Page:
Reducing Stress-Related Problems at Military and VA Facilities
Originally published in Military.com, the website of the largest military and veteran membership organization in the United States, with 10 million members.
The issue of Post-Traumatic Stress Disorder has reached public attention in an unexpected way through the revelations that our military medical establishment has failed on major fronts to provide the very best treatment deserved by American servicemen and women returning from conflict.
When wounded military personnel return from battle, they often feel angry and depressed. What are we going to do about them? More keep coming. Do we have any fresh solutions for them after politicians have performed in anger in front of the cameras, and the bureaucratic deck was shuffled and new top brass brought in? Has anyone proposed anything that is scientifically-verified to reduce the stress of our afflicted GIs?
During these difficult times, all military and civilian leaders struggle to do more with less resources. Working under such constraints is a great challenge. Not just our soldiers need help, but our leaders as well.
Stress-related problems could be turned around quickly. To do that I propose a very fresh and scientifically-validated option--Transcendental Meditation (TM), a simple program of mental relaxation proven in multiple research studies to reduce all kinds of stress-related problems. TM is a non-religious practice done twice a day for twenty minutes that anyone can learn to do. It carries one's awareness to a profound level of rest, revitalizing a frazzled nervous system and clearing out deep-seated stress.
A study with Vietnam veterans showed that the technique is highly effective against post-traumatic stress. The participants in the study were randomly assigned to either meditation or psychotherapy. Compared to psychotherapy, three months practice of the TM program brought significantly greater reductions in eight out of nine criteria, including emotional numbness, anxiety, depression, alcohol consumption, insomnia, family problems, and unemployment. The study appeared in the peer-reviewed Journal of Counseling and Development in 1985.
Wounded and traumatized personnel need--and deserve--every opportunity to regain and sustain their health. Why not try innovative methods as well as conventional? Research shows that practitioners of the TM technique rise to a higher level of health. For instance, a 1987 study in Psychosomatic Medicine, a mainstream medical journal, monitored for five years the medical care utilization of 2,000 Americans who regularly practiced the TM technique. The findings: 50 percent fewer doctor visits and hospital admissions than non-meditators of comparable age, gender, profession, and insurance terms.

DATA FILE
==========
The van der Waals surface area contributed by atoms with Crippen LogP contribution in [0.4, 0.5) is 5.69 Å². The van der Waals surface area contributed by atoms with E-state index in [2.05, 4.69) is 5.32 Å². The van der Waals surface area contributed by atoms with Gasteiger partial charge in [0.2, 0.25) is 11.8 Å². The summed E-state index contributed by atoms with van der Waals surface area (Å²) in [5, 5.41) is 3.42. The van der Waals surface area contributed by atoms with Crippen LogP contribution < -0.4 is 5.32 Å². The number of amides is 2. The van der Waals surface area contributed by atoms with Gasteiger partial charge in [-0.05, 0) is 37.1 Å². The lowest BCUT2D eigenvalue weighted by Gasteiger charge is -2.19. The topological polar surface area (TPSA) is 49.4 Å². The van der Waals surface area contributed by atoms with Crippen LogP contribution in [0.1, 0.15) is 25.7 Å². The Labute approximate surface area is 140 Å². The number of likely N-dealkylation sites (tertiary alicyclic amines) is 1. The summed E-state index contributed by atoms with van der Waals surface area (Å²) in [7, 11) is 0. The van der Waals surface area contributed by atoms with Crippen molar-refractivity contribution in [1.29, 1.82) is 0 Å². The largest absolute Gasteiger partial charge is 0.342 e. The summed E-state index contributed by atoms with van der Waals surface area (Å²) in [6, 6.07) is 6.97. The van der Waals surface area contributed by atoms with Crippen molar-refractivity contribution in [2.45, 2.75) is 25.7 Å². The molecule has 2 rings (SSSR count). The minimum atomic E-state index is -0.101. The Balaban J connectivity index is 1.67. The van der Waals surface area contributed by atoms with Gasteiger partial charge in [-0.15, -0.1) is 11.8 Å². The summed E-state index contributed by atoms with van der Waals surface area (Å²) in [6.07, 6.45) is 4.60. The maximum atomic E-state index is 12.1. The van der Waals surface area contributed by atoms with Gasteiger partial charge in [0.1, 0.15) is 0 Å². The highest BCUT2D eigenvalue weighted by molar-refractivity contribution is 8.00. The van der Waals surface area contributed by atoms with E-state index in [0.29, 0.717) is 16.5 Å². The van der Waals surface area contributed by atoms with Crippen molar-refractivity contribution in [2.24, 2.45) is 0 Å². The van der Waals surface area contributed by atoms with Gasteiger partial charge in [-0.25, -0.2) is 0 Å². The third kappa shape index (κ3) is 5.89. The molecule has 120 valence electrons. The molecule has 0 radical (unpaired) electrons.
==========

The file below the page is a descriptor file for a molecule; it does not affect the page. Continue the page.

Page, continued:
Multiple statistical reviews published in respected scientific journals provide powerful evidence for the superior effectiveness of the TM program in the areas of blood pressure and anxiety reduction, self-fulfillment, physiological relaxation, improved psychological outcomes, and decreased use of drugs, alcohol and cigarettes. If you are interested in the research, check out the web sites http://www.tm.cme.edu/stress and http://www.truthabouttm.org.
The TM technique is a portable strategy. After learning the technique, all you need is a comfortable place to sit and close the eyes. No additional resources are needed. The self-reliance of this approach has appeal for a "warrior mind-set."
To more effectively and efficiently treat the wounded minds of our warriors who protect the nation, we need to add innovation into the healing mix of services we provide. TM offers a do less and accomplish more approach that can not only help those precious minds and lives but also save money in the process.
Upon first hearing about the treatment shortcomings in our military medical facilities, a retired senior military leader wrote: "After other wars, they didn't have a place to stay, so they lived on steam grates and in cardboard boxes." Clearly we have made great progress and surely lead the world in the way we treat and rehabilitate our service personnel. The Veterans Administration deserves credit for that. However, the continuing challenges our wounded warriors face shows that still more improvement is needed.
A new approach is needed that alleviates stress, a root cause of many of the problems affecting our soldiers. That new approach could be a proven stress-buster like TM. It could easily be taught to interested members and veterans of our armed forces. If military medical authorities give approval the positive benefits could start to be reaped immediately. No buildings would need to be built. No major procurement necessary. Just set up some chairs in an empty room. Hire some TM teachers. Put out the word and start teaching.
Col. Brian Rees, M.D., a doctor who deployed to Afghanistan and was deployed to Iraq twice with the US Army Reserve, is a longtime practitioner of TM. He shared these thoughts with me: "The uncomfortable travel, the boredom, the heat, the separation from home and family, are difficult and stressful. Throw in big ticket items like casualties and hostile fire, and I can't imagine being without TM. The concentrated rest and personal centering it affords are invaluable in this environment. I think it's our most promising hole card in addressing the wave of post-traumatic stress we are going to be seeing."
Note from the Author: Links to a video and information about a TM presentation given at an international military conference by Col. Rees and Dr. Leffler are available on the next page.